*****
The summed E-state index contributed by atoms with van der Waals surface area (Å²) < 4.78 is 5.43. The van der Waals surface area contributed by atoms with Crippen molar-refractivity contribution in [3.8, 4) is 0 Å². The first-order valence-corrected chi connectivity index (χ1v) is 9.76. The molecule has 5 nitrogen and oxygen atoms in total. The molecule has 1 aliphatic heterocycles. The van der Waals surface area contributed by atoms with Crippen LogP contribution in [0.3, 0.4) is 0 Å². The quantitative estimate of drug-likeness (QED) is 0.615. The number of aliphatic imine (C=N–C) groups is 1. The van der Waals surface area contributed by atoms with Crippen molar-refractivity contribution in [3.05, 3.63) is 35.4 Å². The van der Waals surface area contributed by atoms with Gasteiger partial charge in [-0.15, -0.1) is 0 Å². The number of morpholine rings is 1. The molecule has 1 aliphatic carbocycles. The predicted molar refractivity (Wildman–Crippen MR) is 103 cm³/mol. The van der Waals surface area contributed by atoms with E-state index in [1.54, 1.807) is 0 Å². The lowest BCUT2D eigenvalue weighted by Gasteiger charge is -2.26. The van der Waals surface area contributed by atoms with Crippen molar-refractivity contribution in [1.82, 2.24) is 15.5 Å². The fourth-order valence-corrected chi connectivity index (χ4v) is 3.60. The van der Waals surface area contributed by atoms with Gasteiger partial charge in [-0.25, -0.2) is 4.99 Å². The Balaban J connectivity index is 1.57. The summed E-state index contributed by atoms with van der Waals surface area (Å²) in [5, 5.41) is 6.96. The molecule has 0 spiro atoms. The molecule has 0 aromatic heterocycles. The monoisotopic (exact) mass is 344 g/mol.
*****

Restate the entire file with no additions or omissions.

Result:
The summed E-state index contributed by atoms with van der Waals surface area (Å²) < 4.78 is 5.43. The van der Waals surface area contributed by atoms with Crippen molar-refractivity contribution in [3.8, 4) is 0 Å². The first-order valence-corrected chi connectivity index (χ1v) is 9.76. The molecule has 5 nitrogen and oxygen atoms in total. The molecule has 1 aliphatic heterocycles. The van der Waals surface area contributed by atoms with Crippen LogP contribution in [0.3, 0.4) is 0 Å². The quantitative estimate of drug-likeness (QED) is 0.615. The number of aliphatic imine (C=N–C) groups is 1. The van der Waals surface area contributed by atoms with Crippen molar-refractivity contribution in [3.05, 3.63) is 35.4 Å². The van der Waals surface area contributed by atoms with Gasteiger partial charge in [-0.15, -0.1) is 0 Å². The number of morpholine rings is 1. The molecule has 1 aliphatic carbocycles. The predicted molar refractivity (Wildman–Crippen MR) is 103 cm³/mol. The van der Waals surface area contributed by atoms with E-state index in [1.54, 1.807) is 0 Å². The lowest BCUT2D eigenvalue weighted by Gasteiger charge is -2.26. The van der Waals surface area contributed by atoms with Crippen molar-refractivity contribution in [1.82, 2.24) is 15.5 Å². The fourth-order valence-corrected chi connectivity index (χ4v) is 3.60. The van der Waals surface area contributed by atoms with Gasteiger partial charge in [-0.25, -0.2) is 4.99 Å². The Balaban J connectivity index is 1.57. The summed E-state index contributed by atoms with van der Waals surface area (Å²) in [5, 5.41) is 6.96. The molecule has 0 spiro atoms. The molecule has 0 aromatic heterocycles. The monoisotopic (exact) mass is 344 g/mol.